Gwen rounded the next curve, then slowed to a stop as the traffic light switched from yellow to red. Around them, the glowing window fronts of bars and businesses grew fewer and farther between. The number of pedestrians plodding along began to dwindle as well.

“While you seem to underestimate my abilities concerning self-preservation,” Gwen said, making a point to press down on her door’s locking mechanism, “I think you also over estimate my creativity. So sorry if I couldn’t think of a good New York–related activity that might accurately compare to scouting a creepy fan-freak-filled cemetery. Did you know there was a guy in there actually dressed as a raven? At least I think it was a guy. Not to mention that I was a little busy trying to explain how I’d found my way into the catacombs when they did the five-man sweep to clear the grounds before locking the place up!”

“Wait,” Isobel said. “Did you say catacombs?”

“Yeah,” Gwen said, “I did. But it’s not underground like you’d think. Not really. Turns out the whole church was built on top of a huge portion of the graveyard. I found them by slipping in through one of the gated doors on the side of the church.”

Isobel yanked off her shoes as she listened. She dug to the bottom of her backpack, took out the hiking boots, and pulled them on. Next, she rifled through the pile of clothes and took out the black hoodie she’d borrowed from Danny’s closet. She drew it on over her head and tugged it down, grateful for the fleece lining. Finally she went to unroll Varen’s jacket.

“I thought the door led to a cellar where we could hide,” Gwen went on, “but guess again. Now, I can’t say it’s the lobby of the Ritz-Carlton, but at least it cuts down on the wind. I figured it’s as good a place as any to lie low. At least until midnight.”

Isobel brought Varen’s jacket carefully into her lap and smoothed her hands across the silhouette of the upside-down bird. She let her fingers trail the rolled edge of the patch of white cloth safety-pinned to the thicker green material.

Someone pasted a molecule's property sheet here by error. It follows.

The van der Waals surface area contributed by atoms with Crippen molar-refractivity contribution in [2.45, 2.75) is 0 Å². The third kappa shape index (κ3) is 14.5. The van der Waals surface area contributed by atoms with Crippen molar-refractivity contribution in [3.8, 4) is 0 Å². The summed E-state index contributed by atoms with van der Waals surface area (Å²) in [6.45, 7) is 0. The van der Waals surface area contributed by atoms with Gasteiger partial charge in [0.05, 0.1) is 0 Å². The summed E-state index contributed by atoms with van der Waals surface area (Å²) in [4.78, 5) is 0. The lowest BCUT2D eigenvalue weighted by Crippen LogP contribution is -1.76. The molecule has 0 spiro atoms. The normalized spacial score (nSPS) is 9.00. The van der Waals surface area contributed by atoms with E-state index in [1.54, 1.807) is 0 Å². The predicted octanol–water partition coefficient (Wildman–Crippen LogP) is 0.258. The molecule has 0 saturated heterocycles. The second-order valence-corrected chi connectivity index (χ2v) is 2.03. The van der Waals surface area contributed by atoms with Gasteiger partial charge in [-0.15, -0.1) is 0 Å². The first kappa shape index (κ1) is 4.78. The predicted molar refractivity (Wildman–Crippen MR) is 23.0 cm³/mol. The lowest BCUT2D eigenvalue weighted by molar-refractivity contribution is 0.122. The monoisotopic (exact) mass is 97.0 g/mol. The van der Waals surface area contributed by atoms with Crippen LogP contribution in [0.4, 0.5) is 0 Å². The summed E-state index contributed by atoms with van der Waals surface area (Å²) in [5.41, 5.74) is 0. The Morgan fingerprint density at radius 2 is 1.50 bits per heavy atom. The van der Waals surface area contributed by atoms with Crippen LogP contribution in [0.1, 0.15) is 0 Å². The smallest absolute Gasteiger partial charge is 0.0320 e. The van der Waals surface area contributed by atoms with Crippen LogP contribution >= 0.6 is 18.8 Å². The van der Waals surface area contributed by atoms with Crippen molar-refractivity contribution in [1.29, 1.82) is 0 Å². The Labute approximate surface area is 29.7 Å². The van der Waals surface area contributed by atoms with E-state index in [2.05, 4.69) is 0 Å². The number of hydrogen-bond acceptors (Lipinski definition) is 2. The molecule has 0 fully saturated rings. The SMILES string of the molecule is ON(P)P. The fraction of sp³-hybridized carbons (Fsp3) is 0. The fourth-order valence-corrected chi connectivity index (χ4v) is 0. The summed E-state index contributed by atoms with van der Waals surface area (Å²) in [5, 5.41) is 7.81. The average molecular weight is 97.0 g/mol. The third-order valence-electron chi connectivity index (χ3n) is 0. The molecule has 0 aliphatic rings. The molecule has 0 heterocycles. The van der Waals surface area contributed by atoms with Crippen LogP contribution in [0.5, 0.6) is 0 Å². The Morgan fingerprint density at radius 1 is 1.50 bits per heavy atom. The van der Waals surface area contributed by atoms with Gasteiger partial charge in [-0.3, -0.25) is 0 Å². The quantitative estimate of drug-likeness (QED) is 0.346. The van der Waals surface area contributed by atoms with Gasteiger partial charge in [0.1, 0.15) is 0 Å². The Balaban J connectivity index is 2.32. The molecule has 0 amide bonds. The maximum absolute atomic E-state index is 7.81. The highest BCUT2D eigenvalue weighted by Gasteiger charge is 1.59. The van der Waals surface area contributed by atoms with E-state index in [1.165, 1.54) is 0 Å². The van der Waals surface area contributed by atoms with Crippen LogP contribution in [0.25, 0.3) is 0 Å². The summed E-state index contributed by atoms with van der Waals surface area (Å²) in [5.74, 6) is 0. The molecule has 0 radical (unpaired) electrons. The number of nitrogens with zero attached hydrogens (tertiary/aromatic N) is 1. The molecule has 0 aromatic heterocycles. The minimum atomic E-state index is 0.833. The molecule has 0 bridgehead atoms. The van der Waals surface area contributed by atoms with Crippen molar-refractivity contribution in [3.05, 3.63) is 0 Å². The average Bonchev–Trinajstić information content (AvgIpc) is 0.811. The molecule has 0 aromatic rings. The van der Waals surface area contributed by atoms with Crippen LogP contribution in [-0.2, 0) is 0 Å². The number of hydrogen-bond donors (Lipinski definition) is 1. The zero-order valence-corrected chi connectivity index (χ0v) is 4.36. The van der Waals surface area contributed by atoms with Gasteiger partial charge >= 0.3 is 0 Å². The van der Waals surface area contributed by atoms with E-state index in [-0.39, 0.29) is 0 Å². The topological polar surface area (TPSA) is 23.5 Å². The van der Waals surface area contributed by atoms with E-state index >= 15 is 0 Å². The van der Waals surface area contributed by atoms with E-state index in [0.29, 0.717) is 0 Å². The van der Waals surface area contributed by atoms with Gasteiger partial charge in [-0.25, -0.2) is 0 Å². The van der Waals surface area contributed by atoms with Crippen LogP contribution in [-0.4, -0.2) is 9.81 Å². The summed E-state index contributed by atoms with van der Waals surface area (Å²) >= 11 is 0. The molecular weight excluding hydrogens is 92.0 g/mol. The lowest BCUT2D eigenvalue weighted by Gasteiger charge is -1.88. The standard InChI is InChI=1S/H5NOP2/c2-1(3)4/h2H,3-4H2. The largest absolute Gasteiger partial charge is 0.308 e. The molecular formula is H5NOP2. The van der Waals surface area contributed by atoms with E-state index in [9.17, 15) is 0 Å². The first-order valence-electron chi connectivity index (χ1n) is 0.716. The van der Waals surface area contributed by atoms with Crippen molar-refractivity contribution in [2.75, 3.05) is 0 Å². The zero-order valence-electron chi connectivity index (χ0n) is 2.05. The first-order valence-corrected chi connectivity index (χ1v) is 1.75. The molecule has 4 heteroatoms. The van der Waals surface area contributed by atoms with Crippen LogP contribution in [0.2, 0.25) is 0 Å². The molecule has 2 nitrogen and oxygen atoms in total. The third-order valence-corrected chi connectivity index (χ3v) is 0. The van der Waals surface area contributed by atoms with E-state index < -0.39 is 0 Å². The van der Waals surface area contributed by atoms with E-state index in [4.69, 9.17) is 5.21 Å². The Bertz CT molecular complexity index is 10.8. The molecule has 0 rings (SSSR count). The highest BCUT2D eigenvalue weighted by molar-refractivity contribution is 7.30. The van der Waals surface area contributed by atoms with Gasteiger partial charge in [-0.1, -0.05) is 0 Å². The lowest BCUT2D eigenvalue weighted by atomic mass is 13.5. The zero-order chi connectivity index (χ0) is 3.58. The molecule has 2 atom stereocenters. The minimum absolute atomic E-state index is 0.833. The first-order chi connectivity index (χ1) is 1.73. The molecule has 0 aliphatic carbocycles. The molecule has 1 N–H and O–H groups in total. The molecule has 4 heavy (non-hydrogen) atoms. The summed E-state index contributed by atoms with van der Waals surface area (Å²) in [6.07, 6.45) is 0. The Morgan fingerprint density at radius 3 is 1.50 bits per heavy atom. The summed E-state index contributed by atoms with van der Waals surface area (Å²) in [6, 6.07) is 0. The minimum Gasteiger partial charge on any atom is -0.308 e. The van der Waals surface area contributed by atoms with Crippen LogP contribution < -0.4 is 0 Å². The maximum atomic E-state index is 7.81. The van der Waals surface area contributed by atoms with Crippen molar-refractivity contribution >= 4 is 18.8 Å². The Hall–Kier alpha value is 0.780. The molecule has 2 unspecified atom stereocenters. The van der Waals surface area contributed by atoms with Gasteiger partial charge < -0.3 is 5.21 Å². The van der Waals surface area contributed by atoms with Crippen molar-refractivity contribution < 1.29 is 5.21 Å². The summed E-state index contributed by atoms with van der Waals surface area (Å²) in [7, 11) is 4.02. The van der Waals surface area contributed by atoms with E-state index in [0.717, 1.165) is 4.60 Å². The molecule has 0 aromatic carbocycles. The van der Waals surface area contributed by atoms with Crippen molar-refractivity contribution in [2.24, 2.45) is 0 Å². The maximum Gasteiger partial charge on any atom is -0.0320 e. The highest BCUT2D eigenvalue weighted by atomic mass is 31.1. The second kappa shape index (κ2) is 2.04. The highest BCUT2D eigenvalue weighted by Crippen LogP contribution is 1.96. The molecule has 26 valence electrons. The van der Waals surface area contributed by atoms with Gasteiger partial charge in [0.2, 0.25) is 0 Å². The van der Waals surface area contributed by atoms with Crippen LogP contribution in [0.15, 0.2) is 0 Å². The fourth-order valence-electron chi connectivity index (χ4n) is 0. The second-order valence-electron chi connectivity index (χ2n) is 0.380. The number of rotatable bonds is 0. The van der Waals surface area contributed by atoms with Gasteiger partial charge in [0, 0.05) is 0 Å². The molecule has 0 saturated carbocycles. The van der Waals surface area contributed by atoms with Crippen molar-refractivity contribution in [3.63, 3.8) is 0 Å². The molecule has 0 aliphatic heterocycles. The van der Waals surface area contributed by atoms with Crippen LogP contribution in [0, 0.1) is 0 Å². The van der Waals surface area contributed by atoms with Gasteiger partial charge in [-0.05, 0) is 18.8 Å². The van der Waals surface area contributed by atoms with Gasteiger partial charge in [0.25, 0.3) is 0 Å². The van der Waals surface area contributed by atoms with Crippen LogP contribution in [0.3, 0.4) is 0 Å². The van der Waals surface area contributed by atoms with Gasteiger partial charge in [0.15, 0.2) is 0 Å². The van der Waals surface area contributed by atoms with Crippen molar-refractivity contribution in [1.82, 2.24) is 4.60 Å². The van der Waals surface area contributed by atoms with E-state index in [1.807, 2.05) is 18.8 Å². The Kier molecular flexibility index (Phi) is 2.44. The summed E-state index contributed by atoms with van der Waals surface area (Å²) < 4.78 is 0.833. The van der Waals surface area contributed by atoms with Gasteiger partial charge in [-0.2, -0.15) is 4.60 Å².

An image of the long black coat she’d seen Varen wearing in her dream of the bookstore flashed in her mind. It was not lost on her that in addition to being reversed, the bird on that coat had been white.

Slowly Isobel lifted the green mechanic’s jacket from her lap. She threaded her arms through the stiff material and allowed it to settle onto her shoulders, heavier somehow than she remembered.

“We’re here,” she heard Gwen say.

Isobel glanced toward her window, noticing immediately how it was quieter in this area, the road narrower, the atmosphere darker, with fewer lampposts to offer relief amid the accumulating shadows.


The Cadillac slowed to a crawl as they rolled past a set of tall iron-gate doors. Isobel slid into the opposite passenger’s seat for a better view. Through the window, she saw that the metal bars of the gate were knotted together in the center by a snakelike coil of silver chains. Through the iron rungs, Isobel glimpsed a smattering of what looked like squat stone houses. Tombs, she thought. There were traditional gravestones, too. Slanted and flat-faced, they stood crooked amid patches of grass.

The stones slid out of sight behind a wall as the car continued to move forward.

Gwen steered the Cadillac around the next corner, making a right onto Fayette Street. Here the brick wall gave way to pure iron, each tall bar tipped in a wicked spike. Isobel squinted through the window as Gwen rolled to a complete stop beside the front gates of the cemetery. There she idled, and the car hummed a soft and steady note while the exhaust fumes gathered behind them. The wind blew the steaming billows toward the gate, creating the illusion of fog.

“I’d tell you it’s more pleasant in the daytime but I don’t like to lie,” Gwen said.

Through the row of black iron bars, the large stone monument that marked Poe’s grave stood like a sentinel, a guardian of the gate, each of its four sides illuminated by small display lights embedded in the brick walkway.

Above them, the enormous church, Westminster Hall, loomed like a disapproving sentry. Its bell tower, topped with four hornlike spires, stretched to meet with the black cloud-filled sky.

The car began to roll forward again, and Isobel had to stoop low in order to crane her neck and take in the full extent of the church’s Gothic facade through the front windshield.

Gwen angled the Cadillac toward the curb, sliding it behind a row of cars parked next to the church’s front entrance—a pair of windowless double doors. She switched off the engine and yanked the keys from the ignition. Immediately the heat snapped off. The coldness that waited for them outside crept closer, pressing in on the thin barrier of their windows.

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